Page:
Bookmark and Share

Procurement

Procurement is the acquisition of goods or services from contractors and companies.  Governments at all levels, as well as universities, hospitals, other institutions and businesses, all engage in procurement.

Considering that the federal government alone occupies 900,000 buildings, uses 800,000 vehicles, employs 2.6 million civilians, and purchases $530 billion of goods and services a year, its procurement practices can profoundly influence market trends: not simply in which products it buys but also in which employment practices it supports. A tremendous amount of procuring – and market influencing -- is also done by state and local governments.
 
Government procurement can be used to support a more sustainable economy. Using  sustainable procurement practices, governments can meet their purchasing needs while supporting small businesses, improving energy efficiency, adopting safer chemicals, encouraging domestic production of goods, and requiring that vendors’ employees receive a living wage. By focusing on products and services from businesses with strong sustainability practices, government can use the market to support forward-thinking businesses, strengthen local communities, spur technological development and help create a strong and vibrant economy.

For these vendor companies as well as for government, sustainability pays. Using sustainable products can make the procurement process more efficient and reduce operating costs. Companies that have modified their business models to include sustainability requirements report that the move has helped improve their operational efficiency. Businesses that adopt sustainable procurement policies also see increased worker productivity and safer working conditions. More cost-effective, safe and productive workplace practices all benefit the company’s bottom line as well as the country’s economy.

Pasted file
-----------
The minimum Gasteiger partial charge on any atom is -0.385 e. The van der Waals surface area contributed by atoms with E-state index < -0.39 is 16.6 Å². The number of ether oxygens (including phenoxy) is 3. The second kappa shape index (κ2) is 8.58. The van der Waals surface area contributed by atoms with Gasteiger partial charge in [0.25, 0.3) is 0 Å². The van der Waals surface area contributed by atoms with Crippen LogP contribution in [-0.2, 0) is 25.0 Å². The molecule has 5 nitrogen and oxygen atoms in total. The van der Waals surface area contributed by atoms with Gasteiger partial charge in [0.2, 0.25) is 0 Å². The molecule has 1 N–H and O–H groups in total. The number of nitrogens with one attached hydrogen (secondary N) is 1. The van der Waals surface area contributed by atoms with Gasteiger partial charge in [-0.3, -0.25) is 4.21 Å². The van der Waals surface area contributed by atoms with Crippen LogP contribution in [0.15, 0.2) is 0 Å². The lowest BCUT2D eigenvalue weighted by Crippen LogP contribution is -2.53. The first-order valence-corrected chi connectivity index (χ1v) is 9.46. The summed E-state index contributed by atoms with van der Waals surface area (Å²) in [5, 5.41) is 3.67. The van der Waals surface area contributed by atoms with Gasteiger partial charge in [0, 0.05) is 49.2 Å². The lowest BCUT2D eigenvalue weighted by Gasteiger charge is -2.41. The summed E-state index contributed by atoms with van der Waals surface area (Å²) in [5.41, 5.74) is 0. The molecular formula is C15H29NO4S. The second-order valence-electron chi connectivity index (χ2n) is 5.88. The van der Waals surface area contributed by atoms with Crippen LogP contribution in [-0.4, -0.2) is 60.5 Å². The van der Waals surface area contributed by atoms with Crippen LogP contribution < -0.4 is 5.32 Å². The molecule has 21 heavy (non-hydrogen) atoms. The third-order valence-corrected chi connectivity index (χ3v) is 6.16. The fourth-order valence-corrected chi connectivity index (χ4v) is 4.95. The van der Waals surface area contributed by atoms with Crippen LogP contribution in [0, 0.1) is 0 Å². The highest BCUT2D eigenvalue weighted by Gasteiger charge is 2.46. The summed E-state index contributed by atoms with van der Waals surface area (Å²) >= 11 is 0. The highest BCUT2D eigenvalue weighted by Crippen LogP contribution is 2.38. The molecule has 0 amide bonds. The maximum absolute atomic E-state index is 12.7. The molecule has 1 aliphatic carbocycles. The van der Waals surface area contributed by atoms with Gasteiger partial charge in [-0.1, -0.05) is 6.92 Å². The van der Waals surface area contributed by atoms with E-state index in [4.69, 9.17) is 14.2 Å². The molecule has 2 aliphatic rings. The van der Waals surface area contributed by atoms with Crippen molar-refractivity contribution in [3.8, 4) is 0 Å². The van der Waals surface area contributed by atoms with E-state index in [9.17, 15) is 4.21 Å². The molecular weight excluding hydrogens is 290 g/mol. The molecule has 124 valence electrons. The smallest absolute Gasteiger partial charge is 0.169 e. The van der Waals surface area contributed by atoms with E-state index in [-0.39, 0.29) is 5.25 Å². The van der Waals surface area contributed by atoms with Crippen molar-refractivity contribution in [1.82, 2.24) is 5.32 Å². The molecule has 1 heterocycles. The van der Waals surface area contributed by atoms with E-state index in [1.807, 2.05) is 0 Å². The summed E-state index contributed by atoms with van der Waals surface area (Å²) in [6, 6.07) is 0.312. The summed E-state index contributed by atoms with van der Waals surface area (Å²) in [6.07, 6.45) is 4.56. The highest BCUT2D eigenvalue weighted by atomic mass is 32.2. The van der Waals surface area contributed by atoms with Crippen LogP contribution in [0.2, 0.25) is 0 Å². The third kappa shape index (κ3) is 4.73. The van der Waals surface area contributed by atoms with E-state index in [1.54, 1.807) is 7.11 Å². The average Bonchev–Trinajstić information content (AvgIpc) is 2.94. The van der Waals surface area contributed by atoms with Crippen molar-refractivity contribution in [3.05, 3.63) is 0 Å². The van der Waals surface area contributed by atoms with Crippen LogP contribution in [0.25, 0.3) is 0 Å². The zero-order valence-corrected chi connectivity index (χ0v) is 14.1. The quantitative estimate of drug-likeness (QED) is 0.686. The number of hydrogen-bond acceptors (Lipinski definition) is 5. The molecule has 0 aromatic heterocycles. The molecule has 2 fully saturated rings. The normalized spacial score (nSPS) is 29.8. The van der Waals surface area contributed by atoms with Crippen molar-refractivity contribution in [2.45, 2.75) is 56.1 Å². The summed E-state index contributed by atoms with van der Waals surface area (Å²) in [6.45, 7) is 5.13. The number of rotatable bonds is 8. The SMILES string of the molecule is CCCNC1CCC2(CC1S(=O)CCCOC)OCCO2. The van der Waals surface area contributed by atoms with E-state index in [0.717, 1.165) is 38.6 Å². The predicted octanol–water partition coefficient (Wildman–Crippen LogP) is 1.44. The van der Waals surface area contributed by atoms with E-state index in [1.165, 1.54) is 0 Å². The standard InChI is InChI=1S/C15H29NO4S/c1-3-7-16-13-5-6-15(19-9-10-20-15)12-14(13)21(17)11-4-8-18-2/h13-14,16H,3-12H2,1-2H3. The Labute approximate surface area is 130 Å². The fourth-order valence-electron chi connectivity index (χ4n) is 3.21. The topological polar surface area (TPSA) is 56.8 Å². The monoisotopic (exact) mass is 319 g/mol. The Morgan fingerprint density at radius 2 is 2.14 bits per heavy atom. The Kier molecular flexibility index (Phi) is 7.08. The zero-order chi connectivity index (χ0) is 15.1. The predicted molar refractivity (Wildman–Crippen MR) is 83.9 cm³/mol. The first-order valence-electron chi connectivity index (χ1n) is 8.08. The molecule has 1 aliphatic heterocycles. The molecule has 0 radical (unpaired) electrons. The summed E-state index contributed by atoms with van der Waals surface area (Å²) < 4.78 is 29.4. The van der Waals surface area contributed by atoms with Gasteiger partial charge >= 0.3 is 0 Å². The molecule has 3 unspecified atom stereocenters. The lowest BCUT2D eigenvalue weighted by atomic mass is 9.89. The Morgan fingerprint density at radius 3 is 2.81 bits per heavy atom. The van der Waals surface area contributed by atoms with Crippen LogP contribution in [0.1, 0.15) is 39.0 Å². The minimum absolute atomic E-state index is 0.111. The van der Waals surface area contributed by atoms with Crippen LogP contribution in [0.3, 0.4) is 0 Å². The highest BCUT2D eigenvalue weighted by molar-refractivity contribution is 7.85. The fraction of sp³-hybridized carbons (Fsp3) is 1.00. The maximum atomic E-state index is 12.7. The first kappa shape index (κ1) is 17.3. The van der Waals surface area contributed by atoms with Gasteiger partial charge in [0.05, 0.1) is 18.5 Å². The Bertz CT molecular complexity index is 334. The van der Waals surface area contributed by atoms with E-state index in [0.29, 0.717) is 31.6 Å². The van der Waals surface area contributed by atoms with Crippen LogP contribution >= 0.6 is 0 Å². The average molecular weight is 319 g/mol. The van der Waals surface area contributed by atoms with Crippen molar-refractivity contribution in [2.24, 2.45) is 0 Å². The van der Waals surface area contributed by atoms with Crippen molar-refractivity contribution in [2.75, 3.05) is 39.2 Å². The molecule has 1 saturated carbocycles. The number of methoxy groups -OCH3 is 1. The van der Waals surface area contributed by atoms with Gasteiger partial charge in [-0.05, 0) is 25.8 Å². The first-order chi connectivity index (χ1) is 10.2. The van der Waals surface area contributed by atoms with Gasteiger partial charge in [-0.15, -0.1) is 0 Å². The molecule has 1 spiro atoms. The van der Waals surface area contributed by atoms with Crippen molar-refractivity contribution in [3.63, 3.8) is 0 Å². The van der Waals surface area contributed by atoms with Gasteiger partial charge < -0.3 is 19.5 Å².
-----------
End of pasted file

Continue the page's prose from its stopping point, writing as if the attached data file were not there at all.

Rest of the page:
Federal agencies and departments are already required to buy products that reduce carbon emissions, waste, and water usage. Ninety-five percent of all federal government contracts include some sort of sustainability requirement. Sustainable procurement policies are also in effect at lower government levels. For example, Santa Monica, Calif. requires that the city choose products with the “lowest and most responsible bid,” incorporating factors such he integrity, character, and reputation of the company. Miami-Dade County in Florida has a policy of buying products that emphasize waste reduction. The state of Washington has created “institutional sustainability” as a core value of all government agencies. Oregon, by executive order, uses the procurement process to eliminate products with chemicals of concern. Minnesota’s state legislature requires use of American-made steel in projects funded by a $1-billion capital investment.

Governments enacting sustainable procurement ordinances and policies deploy their tremendous buying power to reduce environmental and health impacts, support forward-thinking businesses, grow jobs, and build a more sustainable economy.